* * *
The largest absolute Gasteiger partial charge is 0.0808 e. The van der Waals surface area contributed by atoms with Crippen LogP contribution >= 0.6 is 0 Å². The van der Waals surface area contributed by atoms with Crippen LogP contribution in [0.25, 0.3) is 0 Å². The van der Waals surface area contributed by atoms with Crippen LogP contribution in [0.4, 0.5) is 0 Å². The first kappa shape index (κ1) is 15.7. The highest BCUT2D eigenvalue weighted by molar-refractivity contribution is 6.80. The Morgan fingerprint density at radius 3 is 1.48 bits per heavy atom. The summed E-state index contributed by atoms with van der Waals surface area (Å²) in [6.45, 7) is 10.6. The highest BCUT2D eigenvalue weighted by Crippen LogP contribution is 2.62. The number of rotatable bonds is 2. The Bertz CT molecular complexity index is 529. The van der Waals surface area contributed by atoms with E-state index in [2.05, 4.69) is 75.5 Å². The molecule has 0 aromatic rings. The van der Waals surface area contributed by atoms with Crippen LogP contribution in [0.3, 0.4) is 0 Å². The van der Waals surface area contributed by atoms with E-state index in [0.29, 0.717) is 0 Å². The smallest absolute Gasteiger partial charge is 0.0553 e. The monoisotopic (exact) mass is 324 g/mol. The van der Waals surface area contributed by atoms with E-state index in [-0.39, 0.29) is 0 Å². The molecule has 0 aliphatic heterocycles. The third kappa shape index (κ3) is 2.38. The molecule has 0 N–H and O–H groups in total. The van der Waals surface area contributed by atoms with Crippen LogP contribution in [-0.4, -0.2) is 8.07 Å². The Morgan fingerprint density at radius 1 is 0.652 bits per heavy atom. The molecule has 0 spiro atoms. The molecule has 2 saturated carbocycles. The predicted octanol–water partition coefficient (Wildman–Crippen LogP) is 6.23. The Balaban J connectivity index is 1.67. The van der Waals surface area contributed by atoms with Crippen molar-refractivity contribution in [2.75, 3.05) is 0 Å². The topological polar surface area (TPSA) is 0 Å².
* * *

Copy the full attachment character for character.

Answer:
The largest absolute Gasteiger partial charge is 0.0808 e. The van der Waals surface area contributed by atoms with Crippen LogP contribution >= 0.6 is 0 Å². The van der Waals surface area contributed by atoms with Crippen LogP contribution in [0.25, 0.3) is 0 Å². The van der Waals surface area contributed by atoms with Crippen LogP contribution in [0.4, 0.5) is 0 Å². The first kappa shape index (κ1) is 15.7. The highest BCUT2D eigenvalue weighted by molar-refractivity contribution is 6.80. The Morgan fingerprint density at radius 3 is 1.48 bits per heavy atom. The summed E-state index contributed by atoms with van der Waals surface area (Å²) in [6.45, 7) is 10.6. The highest BCUT2D eigenvalue weighted by Crippen LogP contribution is 2.62. The number of rotatable bonds is 2. The Bertz CT molecular complexity index is 529. The van der Waals surface area contributed by atoms with E-state index in [2.05, 4.69) is 75.5 Å². The molecule has 0 aromatic rings. The van der Waals surface area contributed by atoms with Crippen LogP contribution in [0.3, 0.4) is 0 Å². The van der Waals surface area contributed by atoms with E-state index in [0.29, 0.717) is 0 Å². The smallest absolute Gasteiger partial charge is 0.0553 e. The monoisotopic (exact) mass is 324 g/mol. The van der Waals surface area contributed by atoms with E-state index in [-0.39, 0.29) is 0 Å². The molecule has 0 aliphatic heterocycles. The third kappa shape index (κ3) is 2.38. The molecule has 0 N–H and O–H groups in total. The van der Waals surface area contributed by atoms with Crippen LogP contribution in [-0.4, -0.2) is 8.07 Å². The Morgan fingerprint density at radius 1 is 0.652 bits per heavy atom. The molecule has 0 spiro atoms. The molecule has 2 saturated carbocycles. The predicted octanol–water partition coefficient (Wildman–Crippen LogP) is 6.23. The Balaban J connectivity index is 1.67. The van der Waals surface area contributed by atoms with Crippen molar-refractivity contribution in [2.75, 3.05) is 0 Å². The topological polar surface area (TPSA) is 0 Å².